The Old City of Jerusalem is but one kilometre square. Within it is a microcosm of a whole world – the city markets still echo the great monumental scale of the Roman Cardo and Decumanus. What was once a 20-metre-wide grand arcade street – running north-south from city gate to city gate, along which were strung the great civic buildings, palaces, temples and gymnasia – gave structure to the city. Now, somewhat reduced in scale, the grand arcade is composed of three markets carved into the space of the singular Cardo, running parallel to each other – the butcher, the vegetable and the spice markets. Vaulted stone structures crowned by dramatic skylights provide shelter while allowing in daylight. Vendors push their merchandise out into a path four metres wide.
In the north-south direction, one is always walking at the same level from Damascus Gate (Bab al-Nasr in Arabic, Sha’ar Shkhem in Hebrew) to Zion Gate (Bab Harat al-Yahud in Arabic, Sha’ar Zion in Hebrew). In contrast, the east-west markets originate in Jaffa Gate (Bab el-Khalil in Arabic, Sha’ar Yafo in Hebrew), descend via steps, moving east towards the gateway of the Temple Mount.
Not far from the crossroads of the markets, perched on an escarpment at the edge of the Jewish Quarter, is my house. It sits on a site where a Herodian Palace was once located, its ground level is Crusader, its mid-level Ottoman. The top floor is my own addition overlooking a 270-degree view of the Old City from the Holy Sepulchre to the northwest, the Western Wall and the Temple Mount, with the Rock of the Dome to the east, and the village of Silwan, the Dead Sea and the mountains of Moab in Jordan to the south.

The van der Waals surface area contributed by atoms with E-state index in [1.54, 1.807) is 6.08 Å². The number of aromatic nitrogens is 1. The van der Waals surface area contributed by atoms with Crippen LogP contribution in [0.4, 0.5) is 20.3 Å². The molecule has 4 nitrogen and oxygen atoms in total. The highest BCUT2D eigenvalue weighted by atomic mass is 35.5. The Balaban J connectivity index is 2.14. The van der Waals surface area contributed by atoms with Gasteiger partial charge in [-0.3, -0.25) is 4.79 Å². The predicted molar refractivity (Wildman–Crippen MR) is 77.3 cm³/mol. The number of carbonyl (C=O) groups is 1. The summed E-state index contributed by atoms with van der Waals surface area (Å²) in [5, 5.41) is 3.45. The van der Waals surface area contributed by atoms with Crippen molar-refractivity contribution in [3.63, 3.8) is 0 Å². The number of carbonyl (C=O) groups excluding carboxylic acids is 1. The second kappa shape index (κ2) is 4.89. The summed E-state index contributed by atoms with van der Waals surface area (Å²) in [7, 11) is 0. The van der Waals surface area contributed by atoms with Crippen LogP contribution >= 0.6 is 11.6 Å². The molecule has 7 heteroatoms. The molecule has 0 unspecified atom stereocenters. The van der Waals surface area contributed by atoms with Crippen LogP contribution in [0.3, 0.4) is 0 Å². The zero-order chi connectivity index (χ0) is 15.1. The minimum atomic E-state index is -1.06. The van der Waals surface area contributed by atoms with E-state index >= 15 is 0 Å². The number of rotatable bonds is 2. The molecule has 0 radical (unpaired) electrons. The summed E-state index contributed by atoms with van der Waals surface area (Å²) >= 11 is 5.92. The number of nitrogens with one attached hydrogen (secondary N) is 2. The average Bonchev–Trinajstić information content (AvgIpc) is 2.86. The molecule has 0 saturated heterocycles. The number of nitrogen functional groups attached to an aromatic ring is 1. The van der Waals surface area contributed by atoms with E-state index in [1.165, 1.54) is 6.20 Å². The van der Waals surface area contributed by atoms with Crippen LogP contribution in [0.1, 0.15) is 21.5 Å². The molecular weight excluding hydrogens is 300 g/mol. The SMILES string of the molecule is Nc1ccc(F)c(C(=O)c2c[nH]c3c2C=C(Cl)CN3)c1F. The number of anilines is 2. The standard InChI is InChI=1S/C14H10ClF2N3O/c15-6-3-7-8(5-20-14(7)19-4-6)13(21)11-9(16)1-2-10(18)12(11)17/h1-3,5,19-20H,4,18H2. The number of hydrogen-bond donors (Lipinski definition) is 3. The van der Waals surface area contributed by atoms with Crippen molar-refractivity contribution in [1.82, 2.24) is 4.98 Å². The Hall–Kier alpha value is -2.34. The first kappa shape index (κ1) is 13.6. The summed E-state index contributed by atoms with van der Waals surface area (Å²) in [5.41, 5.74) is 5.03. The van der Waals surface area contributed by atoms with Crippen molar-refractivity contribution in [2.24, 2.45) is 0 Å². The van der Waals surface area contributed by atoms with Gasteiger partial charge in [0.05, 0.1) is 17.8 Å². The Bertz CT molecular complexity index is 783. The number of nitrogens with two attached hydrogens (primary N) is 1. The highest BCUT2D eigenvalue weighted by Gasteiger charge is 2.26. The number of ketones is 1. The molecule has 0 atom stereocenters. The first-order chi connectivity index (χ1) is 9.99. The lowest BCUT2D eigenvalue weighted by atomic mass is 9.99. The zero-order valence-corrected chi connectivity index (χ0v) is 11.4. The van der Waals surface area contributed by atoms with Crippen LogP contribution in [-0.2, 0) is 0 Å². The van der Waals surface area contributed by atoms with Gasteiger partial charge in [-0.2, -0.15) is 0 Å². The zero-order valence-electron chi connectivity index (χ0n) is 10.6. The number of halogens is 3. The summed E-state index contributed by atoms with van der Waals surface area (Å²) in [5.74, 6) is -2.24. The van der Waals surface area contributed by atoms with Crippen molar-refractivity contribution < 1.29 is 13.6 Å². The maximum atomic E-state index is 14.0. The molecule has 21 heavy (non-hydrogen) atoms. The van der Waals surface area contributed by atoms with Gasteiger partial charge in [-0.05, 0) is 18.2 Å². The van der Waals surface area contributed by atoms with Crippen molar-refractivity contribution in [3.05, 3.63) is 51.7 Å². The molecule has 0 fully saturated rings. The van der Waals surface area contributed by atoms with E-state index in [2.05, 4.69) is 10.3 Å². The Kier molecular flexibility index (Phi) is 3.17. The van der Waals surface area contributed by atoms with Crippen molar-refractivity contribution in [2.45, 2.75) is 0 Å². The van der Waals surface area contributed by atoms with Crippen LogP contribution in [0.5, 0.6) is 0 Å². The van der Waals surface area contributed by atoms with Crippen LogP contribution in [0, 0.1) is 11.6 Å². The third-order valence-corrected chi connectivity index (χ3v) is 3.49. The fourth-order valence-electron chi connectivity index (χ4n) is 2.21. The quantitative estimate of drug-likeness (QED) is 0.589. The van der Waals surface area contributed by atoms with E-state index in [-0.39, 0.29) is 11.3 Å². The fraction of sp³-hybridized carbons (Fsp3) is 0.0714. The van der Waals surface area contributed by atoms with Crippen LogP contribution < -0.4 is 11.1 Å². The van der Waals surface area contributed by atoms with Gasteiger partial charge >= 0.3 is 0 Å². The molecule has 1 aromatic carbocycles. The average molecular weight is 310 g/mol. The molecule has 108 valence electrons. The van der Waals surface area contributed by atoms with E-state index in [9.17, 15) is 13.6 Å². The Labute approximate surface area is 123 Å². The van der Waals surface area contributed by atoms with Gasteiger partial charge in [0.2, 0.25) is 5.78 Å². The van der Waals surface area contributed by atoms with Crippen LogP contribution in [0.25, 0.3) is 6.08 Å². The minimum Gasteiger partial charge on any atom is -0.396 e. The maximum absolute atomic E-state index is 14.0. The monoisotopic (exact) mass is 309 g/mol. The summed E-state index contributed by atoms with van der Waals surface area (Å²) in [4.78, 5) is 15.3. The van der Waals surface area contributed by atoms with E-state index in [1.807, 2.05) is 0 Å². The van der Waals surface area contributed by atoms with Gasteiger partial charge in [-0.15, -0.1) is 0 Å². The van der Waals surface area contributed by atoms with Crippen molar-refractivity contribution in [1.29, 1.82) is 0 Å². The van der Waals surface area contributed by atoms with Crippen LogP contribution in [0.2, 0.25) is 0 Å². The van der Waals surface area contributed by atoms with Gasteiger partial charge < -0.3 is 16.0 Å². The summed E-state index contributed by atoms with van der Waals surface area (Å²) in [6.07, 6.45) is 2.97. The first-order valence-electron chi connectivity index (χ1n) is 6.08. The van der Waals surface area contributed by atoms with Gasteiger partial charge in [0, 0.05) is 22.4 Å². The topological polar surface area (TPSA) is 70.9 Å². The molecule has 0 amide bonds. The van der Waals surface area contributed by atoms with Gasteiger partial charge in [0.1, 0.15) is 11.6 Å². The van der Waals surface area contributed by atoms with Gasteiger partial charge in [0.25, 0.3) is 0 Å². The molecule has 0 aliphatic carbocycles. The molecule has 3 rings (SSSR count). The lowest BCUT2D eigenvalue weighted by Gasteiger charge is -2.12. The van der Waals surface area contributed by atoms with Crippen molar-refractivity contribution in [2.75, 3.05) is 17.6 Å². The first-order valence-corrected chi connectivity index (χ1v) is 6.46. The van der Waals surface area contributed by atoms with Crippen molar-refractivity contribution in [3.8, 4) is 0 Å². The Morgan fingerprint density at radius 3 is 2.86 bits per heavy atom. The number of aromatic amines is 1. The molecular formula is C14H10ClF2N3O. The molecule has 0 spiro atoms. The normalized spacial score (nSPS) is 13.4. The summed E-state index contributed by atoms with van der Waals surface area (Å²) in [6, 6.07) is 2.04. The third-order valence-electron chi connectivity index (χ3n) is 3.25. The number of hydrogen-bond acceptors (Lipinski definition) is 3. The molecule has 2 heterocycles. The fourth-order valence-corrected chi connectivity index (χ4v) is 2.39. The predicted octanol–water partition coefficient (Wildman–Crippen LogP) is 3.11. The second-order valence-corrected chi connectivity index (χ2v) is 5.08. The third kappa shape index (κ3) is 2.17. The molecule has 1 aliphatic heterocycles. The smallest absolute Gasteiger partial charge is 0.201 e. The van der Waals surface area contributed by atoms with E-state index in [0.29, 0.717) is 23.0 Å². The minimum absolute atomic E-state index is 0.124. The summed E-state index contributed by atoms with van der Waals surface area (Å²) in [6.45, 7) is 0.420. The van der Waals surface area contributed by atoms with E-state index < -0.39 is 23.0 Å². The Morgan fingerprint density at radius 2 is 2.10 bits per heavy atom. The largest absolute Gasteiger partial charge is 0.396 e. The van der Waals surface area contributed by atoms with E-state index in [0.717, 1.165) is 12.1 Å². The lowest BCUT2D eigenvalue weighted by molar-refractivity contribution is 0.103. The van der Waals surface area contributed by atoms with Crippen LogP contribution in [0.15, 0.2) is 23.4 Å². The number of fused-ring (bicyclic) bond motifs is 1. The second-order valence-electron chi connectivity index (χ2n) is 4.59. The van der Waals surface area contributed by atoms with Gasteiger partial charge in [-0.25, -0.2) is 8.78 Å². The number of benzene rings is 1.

Like many of the Old City buildings, two of my rooms consist of bridges across the pedestrian street below, and like many buildings of that era, they are stabilised by flying buttresses – arches supported by surrounding buildings. These structures are interdependent. It is more as if the Old City began as a solid mass out of which streets, terraces and houses were carved, forming one continuous, fractalised surface.
Below, you can walk in shade; above are terraces and dome structures. Today, unfortunately, these are covered by solar heaters, out-of-use TV antennas now replaced by satellite dishes and a multitude of other adaptations quite insensitive to the historic setting in which they are located.
To wander the alleys of the Old City is to be forever surprised. An innocent door in a wall opens up into a giant courtyard, beyond which is the imposing great dome of the Holy Sepulchre. Enter the Sepulchre and climb up one of the stairs towards the east and you emerge in a rooftop courtyard, surrounded by cypress trees and chambers inhabited by Ethiopian monks. Exit the courtyard towards the south and you are in one of the alleys of the Muslim Quarter.